As the e-value measures the degree of similarity between two HMMs, we examined how changing e-value cutoff affects the general properties of the network, such as the number and sizes of CCs. Figure ^{-18 }(the slight drop for e-value cutoffs of 10^{-19 }and 10^{-20 }is due to the exclusion of CCs of size 1). Similar patterns are observed when only CCs that are greater than size two, three, and four are considered, generally, the number of CCs increases with more stringent e-value cutoffs. To see what specific sized CC groups are more affected by the stringency of e-value cutoffs, the CC size distribution was also studied as a function of e-value cutoffs. Figure

The number of CCs of size > 1 as a function of e-value cutoff

**The number of CCs of size > 1 as a function of e-value cutoff**.

CC size distribution as a function of e-value cutoff

**CC size distribution as a function of e-value cutoff**. For clarity, only the distributions for some e-value cutoffs from 10^{-20 }to 10^{-3 }are shown.

Figure

The 20 largest connected components and e-value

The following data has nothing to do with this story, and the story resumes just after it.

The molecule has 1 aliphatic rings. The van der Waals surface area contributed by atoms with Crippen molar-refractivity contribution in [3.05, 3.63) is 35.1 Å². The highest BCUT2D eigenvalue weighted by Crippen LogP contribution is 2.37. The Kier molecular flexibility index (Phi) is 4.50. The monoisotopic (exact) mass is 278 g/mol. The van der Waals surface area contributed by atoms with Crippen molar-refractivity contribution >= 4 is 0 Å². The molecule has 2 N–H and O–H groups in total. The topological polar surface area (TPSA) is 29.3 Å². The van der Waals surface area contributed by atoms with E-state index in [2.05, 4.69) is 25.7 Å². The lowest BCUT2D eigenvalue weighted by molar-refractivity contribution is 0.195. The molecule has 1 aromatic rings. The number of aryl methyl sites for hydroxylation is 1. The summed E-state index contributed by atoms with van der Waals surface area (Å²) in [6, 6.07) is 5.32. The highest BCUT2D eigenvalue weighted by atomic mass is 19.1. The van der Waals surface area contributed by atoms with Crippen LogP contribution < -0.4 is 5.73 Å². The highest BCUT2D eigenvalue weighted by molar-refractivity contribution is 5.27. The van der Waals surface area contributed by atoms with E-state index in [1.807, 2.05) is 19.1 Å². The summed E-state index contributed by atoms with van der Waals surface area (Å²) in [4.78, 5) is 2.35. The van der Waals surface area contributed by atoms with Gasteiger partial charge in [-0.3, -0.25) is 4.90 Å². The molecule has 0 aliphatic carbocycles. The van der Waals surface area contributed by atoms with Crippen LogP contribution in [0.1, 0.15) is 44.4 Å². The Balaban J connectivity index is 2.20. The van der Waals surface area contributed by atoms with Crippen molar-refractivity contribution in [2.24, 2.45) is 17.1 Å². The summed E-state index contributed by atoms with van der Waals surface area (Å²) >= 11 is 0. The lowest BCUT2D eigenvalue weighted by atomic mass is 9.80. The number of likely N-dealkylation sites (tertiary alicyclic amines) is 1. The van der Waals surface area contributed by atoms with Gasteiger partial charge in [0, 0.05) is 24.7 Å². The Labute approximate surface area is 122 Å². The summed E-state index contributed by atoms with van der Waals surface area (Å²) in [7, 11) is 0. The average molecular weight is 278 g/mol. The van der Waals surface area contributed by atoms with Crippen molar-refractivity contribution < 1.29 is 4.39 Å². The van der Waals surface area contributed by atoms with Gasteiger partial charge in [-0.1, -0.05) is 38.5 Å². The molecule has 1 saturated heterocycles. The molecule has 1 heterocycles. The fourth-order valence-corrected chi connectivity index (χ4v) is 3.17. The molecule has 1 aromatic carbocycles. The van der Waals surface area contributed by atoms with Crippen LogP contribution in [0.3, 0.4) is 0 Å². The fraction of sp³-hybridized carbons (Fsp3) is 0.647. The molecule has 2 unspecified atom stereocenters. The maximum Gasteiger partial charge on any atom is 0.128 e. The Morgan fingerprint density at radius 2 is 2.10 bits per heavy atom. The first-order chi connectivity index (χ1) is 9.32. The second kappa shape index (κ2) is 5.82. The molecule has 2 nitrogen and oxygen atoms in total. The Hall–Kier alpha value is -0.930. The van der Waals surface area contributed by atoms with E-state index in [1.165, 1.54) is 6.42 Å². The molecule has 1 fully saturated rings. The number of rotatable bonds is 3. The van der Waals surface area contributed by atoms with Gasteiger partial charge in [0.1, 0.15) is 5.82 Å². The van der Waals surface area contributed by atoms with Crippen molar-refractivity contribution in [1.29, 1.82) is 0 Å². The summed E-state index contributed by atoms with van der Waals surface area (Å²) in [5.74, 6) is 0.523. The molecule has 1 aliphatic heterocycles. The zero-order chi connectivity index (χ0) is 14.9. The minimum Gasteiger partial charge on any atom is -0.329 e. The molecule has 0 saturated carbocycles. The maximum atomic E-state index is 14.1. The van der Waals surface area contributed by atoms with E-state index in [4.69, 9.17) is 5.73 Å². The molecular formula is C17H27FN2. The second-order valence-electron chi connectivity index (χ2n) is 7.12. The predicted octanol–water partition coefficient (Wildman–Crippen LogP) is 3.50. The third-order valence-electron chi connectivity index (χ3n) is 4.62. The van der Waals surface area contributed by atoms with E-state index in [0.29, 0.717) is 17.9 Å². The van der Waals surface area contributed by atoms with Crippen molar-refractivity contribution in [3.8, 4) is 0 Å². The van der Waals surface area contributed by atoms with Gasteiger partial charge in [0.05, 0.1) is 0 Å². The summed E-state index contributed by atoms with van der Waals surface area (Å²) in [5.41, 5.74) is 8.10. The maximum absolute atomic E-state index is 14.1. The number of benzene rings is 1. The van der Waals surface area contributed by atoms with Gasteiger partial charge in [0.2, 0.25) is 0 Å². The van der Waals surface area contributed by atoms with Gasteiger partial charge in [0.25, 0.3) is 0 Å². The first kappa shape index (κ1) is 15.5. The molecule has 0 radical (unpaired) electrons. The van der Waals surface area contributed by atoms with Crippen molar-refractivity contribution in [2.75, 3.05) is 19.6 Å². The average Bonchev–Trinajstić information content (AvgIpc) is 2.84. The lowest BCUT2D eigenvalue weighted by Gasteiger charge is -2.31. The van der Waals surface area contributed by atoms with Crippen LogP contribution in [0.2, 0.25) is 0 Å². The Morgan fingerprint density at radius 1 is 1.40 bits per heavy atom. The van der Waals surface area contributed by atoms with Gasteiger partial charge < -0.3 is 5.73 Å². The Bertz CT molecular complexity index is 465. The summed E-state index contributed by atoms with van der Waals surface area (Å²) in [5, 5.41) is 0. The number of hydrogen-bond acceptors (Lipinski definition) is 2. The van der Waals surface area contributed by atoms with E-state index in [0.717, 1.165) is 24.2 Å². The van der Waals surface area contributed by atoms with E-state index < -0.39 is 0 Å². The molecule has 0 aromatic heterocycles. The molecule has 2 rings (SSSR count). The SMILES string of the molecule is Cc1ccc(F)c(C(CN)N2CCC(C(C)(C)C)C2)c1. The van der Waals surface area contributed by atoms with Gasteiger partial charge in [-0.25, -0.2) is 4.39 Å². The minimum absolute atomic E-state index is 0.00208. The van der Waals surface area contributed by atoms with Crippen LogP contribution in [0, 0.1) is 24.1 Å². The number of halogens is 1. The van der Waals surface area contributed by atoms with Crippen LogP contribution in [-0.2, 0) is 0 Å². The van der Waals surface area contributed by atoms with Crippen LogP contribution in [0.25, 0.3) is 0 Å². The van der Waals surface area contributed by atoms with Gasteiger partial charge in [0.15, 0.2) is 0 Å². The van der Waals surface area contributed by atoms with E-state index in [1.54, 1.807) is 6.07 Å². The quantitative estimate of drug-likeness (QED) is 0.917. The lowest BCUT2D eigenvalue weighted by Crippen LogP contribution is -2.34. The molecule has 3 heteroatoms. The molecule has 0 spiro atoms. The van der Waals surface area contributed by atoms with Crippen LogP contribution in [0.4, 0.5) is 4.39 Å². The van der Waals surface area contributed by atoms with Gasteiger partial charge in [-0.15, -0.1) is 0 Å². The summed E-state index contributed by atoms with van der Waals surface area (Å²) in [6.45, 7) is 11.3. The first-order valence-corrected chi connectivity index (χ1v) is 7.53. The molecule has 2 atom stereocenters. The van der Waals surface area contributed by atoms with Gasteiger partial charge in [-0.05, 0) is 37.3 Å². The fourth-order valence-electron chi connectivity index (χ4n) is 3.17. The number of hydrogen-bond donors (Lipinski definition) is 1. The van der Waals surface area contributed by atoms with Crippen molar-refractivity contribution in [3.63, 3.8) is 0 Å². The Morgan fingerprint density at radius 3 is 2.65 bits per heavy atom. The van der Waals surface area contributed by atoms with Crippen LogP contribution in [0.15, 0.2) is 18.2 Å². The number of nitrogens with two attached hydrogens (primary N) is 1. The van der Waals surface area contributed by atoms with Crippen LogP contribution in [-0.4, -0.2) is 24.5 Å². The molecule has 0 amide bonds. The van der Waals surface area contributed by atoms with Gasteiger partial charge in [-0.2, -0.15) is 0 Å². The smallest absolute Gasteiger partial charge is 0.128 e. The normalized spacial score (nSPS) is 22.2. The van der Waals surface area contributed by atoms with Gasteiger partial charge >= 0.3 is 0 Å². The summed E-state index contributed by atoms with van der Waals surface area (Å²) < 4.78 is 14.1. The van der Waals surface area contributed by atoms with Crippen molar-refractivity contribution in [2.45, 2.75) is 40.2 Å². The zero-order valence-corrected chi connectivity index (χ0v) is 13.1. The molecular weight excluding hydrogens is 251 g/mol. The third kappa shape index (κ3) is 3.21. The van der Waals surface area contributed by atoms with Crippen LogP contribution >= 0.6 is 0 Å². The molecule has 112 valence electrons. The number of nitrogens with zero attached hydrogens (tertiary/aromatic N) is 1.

**The 20 largest connected components and e-value**. For clarity, only the curves for some e-value cutoffs from 10^{-20 }to 10^{-3 }are shown.

CCs and SCOP hierarchy

Within the CCs, we examined whether the HMM members are from the same family, superfamily, fold, or class. There are altogether 1178 CCs whose members have the same SCOP domain classification (conserved at all hierarchical levels), 271 CCs whose HMMs belong to the same superfamily but to different families, 24 whose members belong to the same fold, but to different superfamilies, 18 whose members belong to the same class but have different folds, and the remaining 33 whose members are from different classes.

The consistency between the prediction of HMM memberships at different hierarchical levels in the SCOP database based on the e-value cutoffs and the classification of the SCOP database was evaluated by ROC curves, shown in Figure

The ROC curves

**The ROC curves**. The ROC curves for family, superfamily, fold, and class with different e-value cutoffs. For each curve, the data points from left to right correspond to the FPR and TPR for the e-value cutoffs from 10^{-20 }to 10^{-3}.

Because fold and superfamily show similar classifications, we focused on studying the superfamilies further. In order to see how the superfamilies are represented in terms of connected components, we examined the number of HMMs representing the 1163 superfamilies to see how many CCs the HMMs are dispersed into. Table

Functional annotation of the top ten superfamilies that have either the largest number of HMM representations or CCs.

**Superfamily ID**

**# of HMMs**

**# of CCs**

**Functional annotation**

c.37.1

358

3

P-loop containing nucleoside triphosphate hydrolases

b.1.1

286

6

Immunoglobulin

c.2.1

267

2